Mapping The March To A Hindu Rashtra

A look at a decade of the Hindu Rashtra conferences in Goa reveals which of their targets have been achieved and what remains

Photo: Getty Images
On the Ground: VHP supporters at a rally in Jadavpur, Kolkata Photo: Getty Images

What does a Hindu Rashtra look like? How far are we from it? Or how deep are we already into the Hindu Rashtra, now that the Ram temple is being inaugurated on that once-disputed Ayodhya land with full state patronage?

Such questions have plagued many minds, as reflected in various social media posts, in recent months. 

In June 2012, about a dozen functionaries of various organi­sations affiliated with the Rashtriya Swayamsevak Sangh (RSS), the parent organisation of India’s ruling Bharatiya Janata Party (BJP), attended a conference in Goa to discuss establishing a Hindu Rashtra in India. The Akhil Bharatiya Hindu Rashtra Adhiveshan was the first such event—a national conference—for the establishment of such a Rashtra.

During the conference, Hindutva ideologue Charudatta Pingale gave a picture of the Hindu Rashtra as he conceived it. From incorporating a “subtle dimension in judicial process” to rewriting Indian history, his depiction of a Hindu Rashtra covered almost every aspect of public and even private life.

According to him, the laws in the Hindu Rashtra will look after Hindu interests. Religious conversions will be banned. Policemen will be devoted to the nation and Dharma. There will be no reservations. There will not be any strikes, protests or rallies. Farmers will produce only those goods that aid national progress. Strong laws will be passed to check infiltration and the borders will be secured. Economic policies would be based on Kautilya’s wisdom and the pivotal point of societal well-being would be Dharma, not law.

Organised by the Goa-based rightwing Hindu organisation Sanatan Sanstha (SS) and its affiliate, the Hindu Janajagruti Samiti (HJS), it saw the attendance of a galaxy of Hindutva leaders and Hindu organisations from different parts of the country.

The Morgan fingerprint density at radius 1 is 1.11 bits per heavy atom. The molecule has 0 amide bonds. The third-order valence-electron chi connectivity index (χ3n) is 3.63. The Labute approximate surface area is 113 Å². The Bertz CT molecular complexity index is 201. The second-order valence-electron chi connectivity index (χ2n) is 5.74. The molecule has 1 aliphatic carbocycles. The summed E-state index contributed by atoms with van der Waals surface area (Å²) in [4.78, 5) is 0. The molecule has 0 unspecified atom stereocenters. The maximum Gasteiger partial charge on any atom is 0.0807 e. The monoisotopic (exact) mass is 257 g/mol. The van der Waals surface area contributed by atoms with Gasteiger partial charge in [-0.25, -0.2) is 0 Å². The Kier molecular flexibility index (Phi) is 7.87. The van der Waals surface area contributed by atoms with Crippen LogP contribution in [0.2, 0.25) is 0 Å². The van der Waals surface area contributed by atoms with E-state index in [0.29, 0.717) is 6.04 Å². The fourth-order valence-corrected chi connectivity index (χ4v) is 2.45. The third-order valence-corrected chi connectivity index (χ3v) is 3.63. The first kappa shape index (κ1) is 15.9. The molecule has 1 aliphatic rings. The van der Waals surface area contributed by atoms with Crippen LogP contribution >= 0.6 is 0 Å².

The SS and HJS claim to be outside the Sangh Parivar, but maintain relations with several RSS family organisations. While former Union Minister Subramanian Swamy, a prominent face of the Sangh Parivar, did not attend the meet in person, his message congratulating the organisers, stressed the need for “a war of independence again.”

Attendees for the event were drawn from top Sangh Parivar and allied Hindutva outfits, including the Vishwa Hindu Parishad’s Delhi unit general secretary Satyendra Mohan and Suryakant Kelkar, an RSS full-timer.

Pingale envisions the Hindu Rashtra with an ideal gurukul education system, introducing Dharma education from school. Schools will teach history, fostering devotion and warrior temperament. Public places will bear the names of deities, saints, and sages. Ayurveda gains official status, promoting satvik food. Temple management will be entrusted to genuine devotees as governments step back.

The conclave prioritised cow protection, emphasising the creation of village-level cow protection squads to monitor roads, prevent ‘trafficking’ of cows, and liberate them. Lawyers were urged to actively secure the release of detained squad members. In his message, Sri Sri Ravi Shankar of the Art of Living Foundation—who did not attend in person but sent a representative and a written message—too, stressed the “need to deliberate on issues like cow slaughter and protection of temples.”

The Conclave’s resolutions included expelling ‘five crore Bangladeshi infiltrators’, enforcing a Uniform Civil Code, ending sectarian reservations, rejecting the Sachar Committee report on the status of minorites, eliminating special rights for religious minorities, imposing life imprisonment for religious conversions, and nationwide laws against cow slaughter.